Just not cricket.

 Chapter 1 of Seasons in the Sun starts with a stroll through the media on the day that the Labour government was formed on Monday March 4th 1974 after a period of uncertainty following the indecisive result of the general election the previous Thursday.  It is impossible to go through all of this media selection and ask how accurate a picture it paints.  Now arguably, this material can only be true, it is a snapshot.  But the role of the historian is not that of the keeper of a scrap book.  It is to analyse, and go beyond repeating what was in the papers that day.

There are of course fine histories that rely on reporting voices from history.  I enjoyed  and I had my eyes opened by Mary Abbott’s Family Affairs (London: Routledge, 2003) that consists of reporting a variety of testimonies on family life in England from 1920 to 1990 without any commentary.  But like a swan, you know that the outward grace is accompanied by a furious paddling out of sight.   Similarly, Peter Englund’s The Beauty and the Sorrow (London: Profile, 2011) shows that a history can be written through giving the sources a voice in which the author all but  vanishes.

The problem I have with the beginning of this chapter is that the news stories here, the media snippets, don’t seem to represent anything.  So you get references to Z Cars without any idea of what Z Cars might be if the reader does not know. (Seasons, p5)

I will examine just one of these examples to show how it signifies nothing.  I chose this one simply because it one I know something about and for which it is easy to supply a little context.   The story of the England cricket team (or rather quaintly, the MCC team as it was still called).  Dominic writes that “For those who saw sport as a reflection of the nation’s fortunes…. the England cricket party’s dismal ten-wicket defeat in Barbados felt a bucket of water in the face.”  (Seasons, p5)  There is no evidence that it felt like a bucket of water in anyone’s face.  And there is an implication that this is another sign of national decline.

Dominic then goes on to quote an unnamed and un-referenced news reporter saying that this was an awful England batting line up, and no further comment is made.  The question for the historian is whether this instant judgement was true, and whether it signified anything.

The first thing to point out is that this was a warm up game in the MCC’s five game tour of the West Indies in 1973-4, not a test match.  Many teams lose these matches, they do not field full strength sides, they rest valued and in-form players, some members of the squad don’t try too hard.   England finally drew the series 1-1 losing the first test and wining the last.  (ref: http://static.espncricinfo.com/db/ARCHIVE/1970S/1973-74/ENG_IN_WI/)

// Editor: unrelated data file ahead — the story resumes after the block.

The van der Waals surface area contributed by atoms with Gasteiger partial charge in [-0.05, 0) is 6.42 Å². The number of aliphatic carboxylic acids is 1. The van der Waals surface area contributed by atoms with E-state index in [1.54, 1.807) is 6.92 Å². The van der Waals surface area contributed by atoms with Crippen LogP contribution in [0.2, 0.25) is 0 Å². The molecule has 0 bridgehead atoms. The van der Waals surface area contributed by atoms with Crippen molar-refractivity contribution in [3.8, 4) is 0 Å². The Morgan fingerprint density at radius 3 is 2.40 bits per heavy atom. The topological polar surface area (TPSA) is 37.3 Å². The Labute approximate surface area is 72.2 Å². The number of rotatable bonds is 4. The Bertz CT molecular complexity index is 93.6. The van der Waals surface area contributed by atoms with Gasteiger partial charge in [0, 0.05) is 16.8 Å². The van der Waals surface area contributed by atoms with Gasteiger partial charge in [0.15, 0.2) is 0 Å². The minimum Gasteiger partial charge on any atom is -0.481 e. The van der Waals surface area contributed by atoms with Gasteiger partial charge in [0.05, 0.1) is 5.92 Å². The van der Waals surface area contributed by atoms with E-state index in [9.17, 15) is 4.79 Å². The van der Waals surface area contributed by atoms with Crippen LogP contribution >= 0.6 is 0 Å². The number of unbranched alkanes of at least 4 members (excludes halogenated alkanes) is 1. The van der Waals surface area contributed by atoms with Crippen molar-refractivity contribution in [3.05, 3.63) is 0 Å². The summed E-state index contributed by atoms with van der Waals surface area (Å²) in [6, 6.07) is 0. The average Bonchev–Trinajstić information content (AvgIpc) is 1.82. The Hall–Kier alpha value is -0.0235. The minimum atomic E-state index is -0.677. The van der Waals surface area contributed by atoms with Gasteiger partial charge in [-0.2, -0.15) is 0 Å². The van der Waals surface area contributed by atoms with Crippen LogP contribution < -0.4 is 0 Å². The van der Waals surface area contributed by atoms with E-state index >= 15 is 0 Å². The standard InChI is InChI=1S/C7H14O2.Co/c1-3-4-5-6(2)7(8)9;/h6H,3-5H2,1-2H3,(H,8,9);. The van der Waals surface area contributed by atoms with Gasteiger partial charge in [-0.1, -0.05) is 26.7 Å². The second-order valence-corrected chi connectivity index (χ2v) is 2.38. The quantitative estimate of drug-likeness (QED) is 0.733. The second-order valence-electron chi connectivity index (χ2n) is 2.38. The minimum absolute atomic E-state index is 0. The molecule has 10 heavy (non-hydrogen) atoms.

There was a feeling at the time that this was a poor England batting line up (as is often the case, everyone looks back at a golden age gone).  The Times report on the game looked back to the glories of England’s recent past, pointing out that many towering figures of the preceding years, Les Ames, Colin Cowdrey, Jim Laker and others were at the game as spectators and, by implication, still better players.  More interestingly, however, the report continues highlighting the problem that the previously reliable Geoff Boycott was struggling to score against the short-pitched pace bowling that the Bajan bowlers were serving up.  (The Times, 4/4/1974).  In the test series itself the teams were evenly balanced, England scored seven centuries, the West Indies five.  Denis Amiss averaged 83, and four more England batters averaged in the 40s (which is not too bad for those of you who don’t do cricket stats).  The weakness was the bowling, which for England was highly reliant on Tony Grieg who took 24 wickets (http://static.espncricinfo.com/db/ARCHIVE/1970S/1973-74/ENG_IN_WI/ENG_IN_WI_JAN-APR1974_AVS.html), but beyond that there was no depth with England’s pace attack of Chris Old and Bob Willis never being fully fit.   The following summer a very similar England team beat India 3-0 and had the better of Pakistan in a 0-0 draw in a three test series (England would almost certainly have won 2-0 if the last day of two games had not been entirely rained off).  (http://static.espncricinfo.com/db/ARCHIVE/1970S/1974/PAK_IN_ENG/).  Anyone reading the essays in the following year’s Wisden is filled with a sense of over-all gloom in English cricket emerging for the year’s games.

Oddly, the bigger story is not mentioned in the book.  When the West Indies came to Britain in 1976.  England’s (South African) captain, Tony Grieg, famously announced that England would make the West Indies “grovel”.  The reply was famously the imperious batting of Viv Richards, and the disciplined hostility of the pace bowling of Andy Roberts (although the West Indies were a few years off their truly great pace attack).  West Indies won 3-0 in the 5 match series, England did better in the last 2 drawn, more balanced games, but it is the utter drubbing of the first 3 games that will be remembered. (And notably, the West Indies lost some of their warm up games.) (http://static.espncricinfo.com/db/ARCHIVE/1970S/1976/WI_IN_ENG/)